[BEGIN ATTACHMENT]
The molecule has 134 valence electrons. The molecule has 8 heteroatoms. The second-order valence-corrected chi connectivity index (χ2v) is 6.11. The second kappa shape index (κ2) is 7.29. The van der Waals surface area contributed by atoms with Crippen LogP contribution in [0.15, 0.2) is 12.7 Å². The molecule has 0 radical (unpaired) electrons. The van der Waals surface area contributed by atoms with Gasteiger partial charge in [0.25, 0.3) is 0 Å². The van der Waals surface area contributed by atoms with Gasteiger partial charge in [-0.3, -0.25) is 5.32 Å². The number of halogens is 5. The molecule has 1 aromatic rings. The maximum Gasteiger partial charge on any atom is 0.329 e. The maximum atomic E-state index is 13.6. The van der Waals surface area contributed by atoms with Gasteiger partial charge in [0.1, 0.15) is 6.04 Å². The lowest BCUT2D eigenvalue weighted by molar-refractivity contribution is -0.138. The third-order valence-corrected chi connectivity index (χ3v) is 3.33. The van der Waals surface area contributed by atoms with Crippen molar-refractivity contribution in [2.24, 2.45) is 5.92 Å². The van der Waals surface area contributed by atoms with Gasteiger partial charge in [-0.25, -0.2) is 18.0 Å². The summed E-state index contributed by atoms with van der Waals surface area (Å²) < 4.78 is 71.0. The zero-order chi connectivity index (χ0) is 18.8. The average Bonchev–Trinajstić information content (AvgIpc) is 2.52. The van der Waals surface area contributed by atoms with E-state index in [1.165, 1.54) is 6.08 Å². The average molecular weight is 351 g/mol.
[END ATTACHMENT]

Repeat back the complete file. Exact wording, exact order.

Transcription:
The molecule has 134 valence electrons. The molecule has 8 heteroatoms. The second-order valence-corrected chi connectivity index (χ2v) is 6.11. The second kappa shape index (κ2) is 7.29. The van der Waals surface area contributed by atoms with Crippen LogP contribution in [0.15, 0.2) is 12.7 Å². The molecule has 0 radical (unpaired) electrons. The van der Waals surface area contributed by atoms with Gasteiger partial charge in [0.25, 0.3) is 0 Å². The van der Waals surface area contributed by atoms with Gasteiger partial charge in [-0.3, -0.25) is 5.32 Å². The number of halogens is 5. The molecule has 1 aromatic rings. The maximum Gasteiger partial charge on any atom is 0.329 e. The maximum atomic E-state index is 13.6. The van der Waals surface area contributed by atoms with Gasteiger partial charge in [0.1, 0.15) is 6.04 Å². The lowest BCUT2D eigenvalue weighted by molar-refractivity contribution is -0.138. The third-order valence-corrected chi connectivity index (χ3v) is 3.33. The van der Waals surface area contributed by atoms with Crippen molar-refractivity contribution in [2.24, 2.45) is 5.92 Å². The van der Waals surface area contributed by atoms with Gasteiger partial charge in [-0.25, -0.2) is 18.0 Å². The summed E-state index contributed by atoms with van der Waals surface area (Å²) < 4.78 is 71.0. The zero-order chi connectivity index (χ0) is 18.8. The average Bonchev–Trinajstić information content (AvgIpc) is 2.52. The van der Waals surface area contributed by atoms with E-state index in [1.165, 1.54) is 6.08 Å². The average molecular weight is 351 g/mol.